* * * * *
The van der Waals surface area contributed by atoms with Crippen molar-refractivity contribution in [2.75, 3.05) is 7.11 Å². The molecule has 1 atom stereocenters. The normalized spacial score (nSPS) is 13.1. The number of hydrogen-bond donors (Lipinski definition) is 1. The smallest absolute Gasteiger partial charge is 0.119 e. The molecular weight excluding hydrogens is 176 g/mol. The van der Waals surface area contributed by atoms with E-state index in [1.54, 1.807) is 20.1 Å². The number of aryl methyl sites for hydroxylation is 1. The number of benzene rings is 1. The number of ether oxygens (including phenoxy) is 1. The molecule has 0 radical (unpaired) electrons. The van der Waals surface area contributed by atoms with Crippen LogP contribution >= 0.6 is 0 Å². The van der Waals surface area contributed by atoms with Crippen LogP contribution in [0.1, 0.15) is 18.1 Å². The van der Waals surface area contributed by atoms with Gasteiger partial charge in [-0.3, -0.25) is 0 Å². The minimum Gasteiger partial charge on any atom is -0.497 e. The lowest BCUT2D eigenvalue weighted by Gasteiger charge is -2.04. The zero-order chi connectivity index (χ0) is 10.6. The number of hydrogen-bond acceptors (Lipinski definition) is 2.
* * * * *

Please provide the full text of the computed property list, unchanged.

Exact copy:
The van der Waals surface area contributed by atoms with Crippen molar-refractivity contribution in [2.75, 3.05) is 7.11 Å². The molecule has 1 atom stereocenters. The normalized spacial score (nSPS) is 13.1. The number of hydrogen-bond donors (Lipinski definition) is 1. The smallest absolute Gasteiger partial charge is 0.119 e. The molecular weight excluding hydrogens is 176 g/mol. The van der Waals surface area contributed by atoms with E-state index in [1.54, 1.807) is 20.1 Å². The number of aryl methyl sites for hydroxylation is 1. The number of benzene rings is 1. The number of ether oxygens (including phenoxy) is 1. The molecule has 0 radical (unpaired) electrons. The van der Waals surface area contributed by atoms with Crippen LogP contribution >= 0.6 is 0 Å². The van der Waals surface area contributed by atoms with Crippen LogP contribution in [0.1, 0.15) is 18.1 Å². The van der Waals surface area contributed by atoms with Gasteiger partial charge in [-0.3, -0.25) is 0 Å². The minimum Gasteiger partial charge on any atom is -0.497 e. The lowest BCUT2D eigenvalue weighted by Gasteiger charge is -2.04. The zero-order chi connectivity index (χ0) is 10.6. The number of hydrogen-bond acceptors (Lipinski definition) is 2.